“I would not be forgotten quite,” wrote twenty-eight-year-old Eliza R. Snow. It was the last line in a poem published in the Ohio Star in February 1832 under the pseudonym “Cornelia.”1 Snow wrote this poem, “Forget Me Not,” three years before her baptism into the Church of Jesus Christ of Latter-day Saints. Little did she know then that she would go on to become one of the best-known women in Latter-day Saint history.
Two preceding volumes published by the Church Historian’s Press have featured the words and discourses of Latter-day Saint women: The First Fifty Years of Relief Society: Key Documents in Latter-day Saint Women’s History (2016) and At the Pulpit: 185 Years of Discourses by Latter-day Saint Women (2017). While Snow’s words are included in about thirty texts, both written and spoken, in First Fifty Years and in four sermons in At the Pulpit, the Discourses of Eliza R. Snow provides a comprehensive collection of the spoken words of this remarkable woman. The project—an electronic collection of every known Snow discourse and a print volume of selected discourses—was conceived by Jennifer Reeder and Matthew McBride, who were members of the Church History Department web team. Initially, the team proposed calling the final publication the Sermons of Eliza R. Snow. But as the project progressed, it became clear that Snow was more than a preacher—that her public speaking was not limited to religious subjects. She was also a cultural and political leader, and her willingness to acknowledge God’s hand in all things allowed her to understand and address the connection between temporal and spiritual matters through her discourses.
Over the course of three years, a team of Church History Department staff and volunteers labored to locate and transcribe all the extant discourses Snow delivered in her lifetime, including through her participation in debating and literary societies. The efforts to publish all of Snow’s discourses in one place involved reading over fifteen hundred Relief Society, Young Women, Young Men, Primary, general, and Sunday School minute books; fifteen years’ worth of Woman’s Exponent issues; and many newspapers, personal journals, and other sources. Eventually the team found and transcribed more than one thousand discourses. All of the transcripts were also verified at least two times.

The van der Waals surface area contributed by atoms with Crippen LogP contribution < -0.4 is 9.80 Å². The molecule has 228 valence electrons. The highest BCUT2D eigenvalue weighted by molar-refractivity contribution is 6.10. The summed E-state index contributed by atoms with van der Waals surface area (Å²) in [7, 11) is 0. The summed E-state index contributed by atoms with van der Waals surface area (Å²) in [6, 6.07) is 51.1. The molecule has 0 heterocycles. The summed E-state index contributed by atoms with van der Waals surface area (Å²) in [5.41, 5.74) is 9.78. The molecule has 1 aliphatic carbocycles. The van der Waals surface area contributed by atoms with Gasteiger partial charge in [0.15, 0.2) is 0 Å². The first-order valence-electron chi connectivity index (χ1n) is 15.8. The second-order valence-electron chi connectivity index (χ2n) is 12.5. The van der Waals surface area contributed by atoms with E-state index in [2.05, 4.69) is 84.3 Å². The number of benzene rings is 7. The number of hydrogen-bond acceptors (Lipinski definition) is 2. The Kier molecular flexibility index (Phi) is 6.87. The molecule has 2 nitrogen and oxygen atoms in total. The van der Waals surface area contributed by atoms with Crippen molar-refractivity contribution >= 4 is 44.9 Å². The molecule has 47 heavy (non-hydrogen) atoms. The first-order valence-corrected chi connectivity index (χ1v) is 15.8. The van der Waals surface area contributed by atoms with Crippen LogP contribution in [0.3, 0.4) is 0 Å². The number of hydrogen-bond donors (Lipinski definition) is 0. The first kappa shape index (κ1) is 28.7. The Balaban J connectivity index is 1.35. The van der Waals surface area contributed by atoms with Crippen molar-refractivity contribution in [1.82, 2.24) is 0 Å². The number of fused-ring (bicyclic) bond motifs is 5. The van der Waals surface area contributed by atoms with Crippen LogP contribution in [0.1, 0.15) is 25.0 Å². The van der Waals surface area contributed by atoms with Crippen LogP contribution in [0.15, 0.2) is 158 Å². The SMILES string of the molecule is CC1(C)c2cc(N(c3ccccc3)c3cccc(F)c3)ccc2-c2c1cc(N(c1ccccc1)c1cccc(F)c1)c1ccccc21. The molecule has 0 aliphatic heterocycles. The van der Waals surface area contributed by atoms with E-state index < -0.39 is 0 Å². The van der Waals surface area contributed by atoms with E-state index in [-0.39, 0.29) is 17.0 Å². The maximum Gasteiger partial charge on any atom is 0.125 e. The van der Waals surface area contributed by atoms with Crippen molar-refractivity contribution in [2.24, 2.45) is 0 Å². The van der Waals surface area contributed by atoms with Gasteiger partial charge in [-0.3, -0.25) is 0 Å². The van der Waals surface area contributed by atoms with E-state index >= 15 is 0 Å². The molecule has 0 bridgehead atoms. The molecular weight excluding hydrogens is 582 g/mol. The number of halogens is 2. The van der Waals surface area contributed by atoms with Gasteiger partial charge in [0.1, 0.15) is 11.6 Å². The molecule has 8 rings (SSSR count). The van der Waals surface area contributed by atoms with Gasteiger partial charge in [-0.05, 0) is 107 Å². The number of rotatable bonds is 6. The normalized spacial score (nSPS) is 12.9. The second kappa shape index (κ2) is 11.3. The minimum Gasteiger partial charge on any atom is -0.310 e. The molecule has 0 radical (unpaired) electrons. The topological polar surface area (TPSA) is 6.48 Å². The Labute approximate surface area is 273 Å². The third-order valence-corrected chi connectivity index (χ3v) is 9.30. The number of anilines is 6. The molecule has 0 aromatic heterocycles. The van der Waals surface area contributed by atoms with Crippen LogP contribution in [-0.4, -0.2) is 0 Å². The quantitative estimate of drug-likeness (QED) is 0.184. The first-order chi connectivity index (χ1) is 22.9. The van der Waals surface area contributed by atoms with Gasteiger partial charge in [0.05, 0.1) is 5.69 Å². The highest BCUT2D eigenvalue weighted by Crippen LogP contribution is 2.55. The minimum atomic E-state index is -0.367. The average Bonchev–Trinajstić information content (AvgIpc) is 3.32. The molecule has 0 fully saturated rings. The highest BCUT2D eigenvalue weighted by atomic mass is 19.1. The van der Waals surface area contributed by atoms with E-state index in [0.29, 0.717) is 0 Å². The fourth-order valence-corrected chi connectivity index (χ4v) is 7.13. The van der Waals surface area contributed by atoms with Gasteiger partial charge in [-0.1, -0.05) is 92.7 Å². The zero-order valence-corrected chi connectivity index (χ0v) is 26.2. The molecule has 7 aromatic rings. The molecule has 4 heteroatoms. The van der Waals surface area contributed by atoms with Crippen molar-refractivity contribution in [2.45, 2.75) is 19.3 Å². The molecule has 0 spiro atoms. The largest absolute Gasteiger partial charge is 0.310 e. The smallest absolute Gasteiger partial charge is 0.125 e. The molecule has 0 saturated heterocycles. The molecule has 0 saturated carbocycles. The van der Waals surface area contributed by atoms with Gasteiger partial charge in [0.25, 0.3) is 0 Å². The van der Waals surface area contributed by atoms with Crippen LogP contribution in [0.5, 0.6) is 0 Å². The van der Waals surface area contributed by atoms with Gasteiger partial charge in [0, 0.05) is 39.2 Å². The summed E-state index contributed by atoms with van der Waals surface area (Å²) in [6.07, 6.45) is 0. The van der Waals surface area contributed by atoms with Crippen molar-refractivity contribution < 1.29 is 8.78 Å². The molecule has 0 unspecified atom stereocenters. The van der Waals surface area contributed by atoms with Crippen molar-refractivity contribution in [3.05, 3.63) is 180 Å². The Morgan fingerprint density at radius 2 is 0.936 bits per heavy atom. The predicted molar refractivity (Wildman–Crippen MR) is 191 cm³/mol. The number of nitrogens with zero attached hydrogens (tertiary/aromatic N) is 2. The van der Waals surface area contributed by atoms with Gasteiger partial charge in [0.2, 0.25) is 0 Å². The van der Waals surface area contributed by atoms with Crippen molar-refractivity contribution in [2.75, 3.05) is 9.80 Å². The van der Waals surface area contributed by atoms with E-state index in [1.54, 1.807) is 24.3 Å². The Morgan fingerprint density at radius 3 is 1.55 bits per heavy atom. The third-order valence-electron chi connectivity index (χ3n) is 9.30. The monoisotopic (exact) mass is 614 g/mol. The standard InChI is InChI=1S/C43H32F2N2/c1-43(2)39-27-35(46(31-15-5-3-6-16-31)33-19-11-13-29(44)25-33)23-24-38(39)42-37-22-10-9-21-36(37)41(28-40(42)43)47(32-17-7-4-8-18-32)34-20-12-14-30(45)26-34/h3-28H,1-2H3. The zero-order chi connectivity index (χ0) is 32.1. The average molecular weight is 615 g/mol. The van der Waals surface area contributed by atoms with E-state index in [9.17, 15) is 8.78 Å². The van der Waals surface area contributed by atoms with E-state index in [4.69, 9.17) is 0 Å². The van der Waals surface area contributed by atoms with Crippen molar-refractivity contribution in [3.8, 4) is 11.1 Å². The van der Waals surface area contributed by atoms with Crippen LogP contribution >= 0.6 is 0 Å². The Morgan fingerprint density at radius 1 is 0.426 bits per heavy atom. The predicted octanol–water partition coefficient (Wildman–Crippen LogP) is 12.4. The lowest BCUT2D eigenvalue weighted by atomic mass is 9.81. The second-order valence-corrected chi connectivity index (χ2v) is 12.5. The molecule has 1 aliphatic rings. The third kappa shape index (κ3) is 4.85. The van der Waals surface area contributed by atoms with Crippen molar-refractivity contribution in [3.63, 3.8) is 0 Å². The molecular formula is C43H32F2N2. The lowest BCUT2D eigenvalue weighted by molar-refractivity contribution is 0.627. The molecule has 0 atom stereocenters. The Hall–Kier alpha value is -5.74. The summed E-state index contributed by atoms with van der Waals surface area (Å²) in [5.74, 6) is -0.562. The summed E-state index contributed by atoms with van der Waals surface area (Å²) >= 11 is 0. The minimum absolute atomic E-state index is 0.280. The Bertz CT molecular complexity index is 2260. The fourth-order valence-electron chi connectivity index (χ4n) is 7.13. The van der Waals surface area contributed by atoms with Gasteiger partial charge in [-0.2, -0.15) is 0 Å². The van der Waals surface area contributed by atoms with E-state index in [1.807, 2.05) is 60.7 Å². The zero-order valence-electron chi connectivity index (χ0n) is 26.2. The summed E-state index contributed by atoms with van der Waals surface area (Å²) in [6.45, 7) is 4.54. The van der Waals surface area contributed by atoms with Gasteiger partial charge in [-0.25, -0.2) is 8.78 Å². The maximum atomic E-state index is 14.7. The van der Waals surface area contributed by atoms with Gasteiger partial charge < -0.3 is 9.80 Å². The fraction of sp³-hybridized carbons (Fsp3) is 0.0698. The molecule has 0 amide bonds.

In addition to the meetings at which she gave her extemporaneous discourses, Snow also presided over meetings but refrained from speaking to allow other women the opportunity to share their testimonies—in fact, she often encouraged the sisters to overcome their diffidence and rise up with courage to speak in their meetings. Meetings in which Snow presided but did not speak—or at least where no record was preserved of her words—are noted in a calendar of documents and maps of her travels. According to the accessible records, excluding any lost or destroyed records, Snow presided as general leader of women and the Relief Society at a total of over twelve hundred meetings of women, men, and children.
In February 2020, the Church History Department received approval from the First Presidency to publish Eliza R. Snow’s discourses. All the discourses the Church History Department team discovered are included on this website. A print edition of selected discourses will follow.
Jennifer Reeder oversaw the project as lead editor, and Elizabeth A. Kuehn worked as an editor on the project and provided documentary editing assistance. Julie A. Russell managed information and workflow, assisted with locating the discourses and preparing the texts, and source checked introductory material.
Volunteers and interns who searched through minute books and newspapers and provided transcriptions include Britta Adams, Laurel Barlow, Rachel Carter, Thomas Clark, Chére J. Clarke, Taylor Huguely, Nathan Jones, Brooke LeFevre, Andrea Maxfield, Elizabeth Mott, Mary Ann Olsen, Elizabeth Rice, McKall Ruell, Diana Wing, Erika Wright, and Susan Yungfleish.
As the work of transcription and verification continued, Ben Ellis Godfrey oversaw the development of the project pages on the Church Historian’s Press website. In addition, he coordinated the efforts to find photographs and prepare the text for online publication. Jenny Rollins, Naomi White, and R. Eric Smith edited the transcripts and the other materials on this site. John Heath arranged for publicity efforts and created the interactive map showing locations of discourses. The location of each discourse was verified against the MormonPlaces database, edited by Brandon S. Plewe of Brigham Young University. Blake Baker of Geographical Information Services, The Church of Jesus Christ of Latter-day Saints, created the maps of two of Snow’s tours. Executives and managers of the Church History Department—especially LeGrand R. Curtis Jr., church historian and recorder and executive director of the Church History Department; Kyle S. McKay, department assistant executive director; Matthew J. Grow, department managing director; and Matthew McBride, director of the department’s Publications Division—provided support and encouragement throughout the process.
Like Snow, every single one of these people who worked to bring her words to light in the twenty-first century “would not be forgotten quite.”